Bottom Lines

April 27, 2016

 

Mike, the author of the fantastic porn addiction and recovery blog Hi my name is Mike writes about what he calls “bottom lines.” “A bottom line” he writes, “is a line you draw around behaviors and daily patterns to create a buffer zone between healthy living and living in the ‘danger zone’ where you might become triggered and ultimately slip or act out.”

This tool seems very useful to me, and I decided to compile a list of the behaviors that most often lead to a slip.

  • Allowing myself to do a Google image search when I’m bored.
  • Allowing myself to do ANY kind of Internet browsing when I’m bored.
  • Allowing myself to get on the computer for any reason when I’m alone and tired, angry, hungry, stressed out or lonely. Even if I have work to do.
  • Using the computer for entertainment, unless specifically sitting down to watch a movie.
  • Reading the news for entertainment.
  • Watching TV for any reason, especially (since I don’t have a TV at home) when I’m travelling alone.
  • Allowing myself to get to a place where I’m physically depleted, especially hungry, when I can be alone with a computer.
  • Allowing paperwork to pile up at work, so that I have too much to do (and avoid doing) at the end of the day.

In large part, I notice that what comes up for me again and again is wasting time. Almost everything I do on the computer, except for work or blogging or intentional entertainment (almost always with my wife), seems to fall into the category of wasting time. It is basically procrastination, and looking at porn is procrastination par excellence: it is not just an avoidance of work, but of life itself.

My bottom line list, then, is fairly simple:

  • Do not use the computer or other electronic media for entertainment.
  • Do not use the computer for any reason (even if I have work to do), when I am alone and tired, stressed out, angry, lonely, or bored.
  • Do not allow paperwork or other bureaucratic chores to build up. If something needs to be done, do it as soon as possible.
  • Do not allow myself to get to a place of depletion. Bring snacks to work and program in appropriate breaks.

I will probably have to add to this list, but I think it’s a good start. I’m actually pretty sure that if I follow these guidelines, I can avoid a real slip entirely.

Thank you, Mike!

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Bottom Lines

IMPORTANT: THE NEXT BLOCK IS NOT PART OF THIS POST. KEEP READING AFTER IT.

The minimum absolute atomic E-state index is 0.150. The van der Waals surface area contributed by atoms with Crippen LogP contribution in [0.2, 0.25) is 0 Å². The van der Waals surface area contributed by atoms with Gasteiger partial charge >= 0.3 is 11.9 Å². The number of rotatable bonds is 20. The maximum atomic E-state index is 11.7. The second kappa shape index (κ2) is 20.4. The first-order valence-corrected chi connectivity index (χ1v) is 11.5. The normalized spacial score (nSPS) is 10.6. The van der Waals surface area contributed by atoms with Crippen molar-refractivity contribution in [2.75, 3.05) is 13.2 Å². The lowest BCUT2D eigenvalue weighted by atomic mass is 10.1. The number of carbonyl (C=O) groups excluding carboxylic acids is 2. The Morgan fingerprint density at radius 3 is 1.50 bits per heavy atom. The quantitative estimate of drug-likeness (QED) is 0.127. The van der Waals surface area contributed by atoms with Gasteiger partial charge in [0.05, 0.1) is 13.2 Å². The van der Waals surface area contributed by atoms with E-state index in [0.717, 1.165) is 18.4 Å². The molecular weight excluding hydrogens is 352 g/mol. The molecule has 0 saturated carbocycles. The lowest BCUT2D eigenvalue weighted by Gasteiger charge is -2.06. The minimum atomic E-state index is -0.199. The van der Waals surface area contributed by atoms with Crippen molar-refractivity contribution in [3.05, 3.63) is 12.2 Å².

3 thoughts on “Bottom Lines

  1. That’s a great start Jon! I’m glad you found this tool useful. I had to adjust it a few times as I recognized some habits I had thought of the first time around. I also found if I messed up it was because I took them for granted because everything “was fine” not recognizing that it was fine because I was following my bottom lines. But, I eventually got the hang of it.

    Liked by 1 person

  2. Yeah, I’m starting to see that already. It’s becoming clear that I now have to treat my bottom lines as my first line of defense, and treat bottom line slips the same as “real” slips. Yesterday was a rough day in terms of my bottom lines, I spent over an hour looking at the news and movie trailers, in spite of having completed the above list two days before! On the other hand, I’m pretty sure that the more I can work with the bottom lines, the less I will have to suffer from a more serious slip. Very helpful tool!

    Like

  3. I’m really beginning to realize that a key component of our recovery is learning to practice the new tools we find. I read that we should act like fresh recruits in a military unit. We will drill, and drill, and drill, and drill. It is that constant, consistent practice that will create new habits and new strengths. One of my big bottom lines for me was to not take my digital devices into my TV room when I was by myself. I can shut the door and the world disappears. Bad mojo when I have access to my devices and I’m bored or angry, etc.

    So when I first started I literally would walk into the room, turn things on, stand up, go out of the room, and put my phone on the thermostat on the wall in the hallway. Then I’d go back in and watch TV for 2 minutes. Then I’d turn it all off, grab my phone and do it again. I did this 5 times a day for a week. After that, when I walk into the room it’s kind of like Pavlov’s dogs — I immediately check for my phone and if I have it on me I go out in the hall and put it on the thermostat.

    I had never thought of “drilling” new behaviors like that before, but I found it really worked.

    Liked by 1 person

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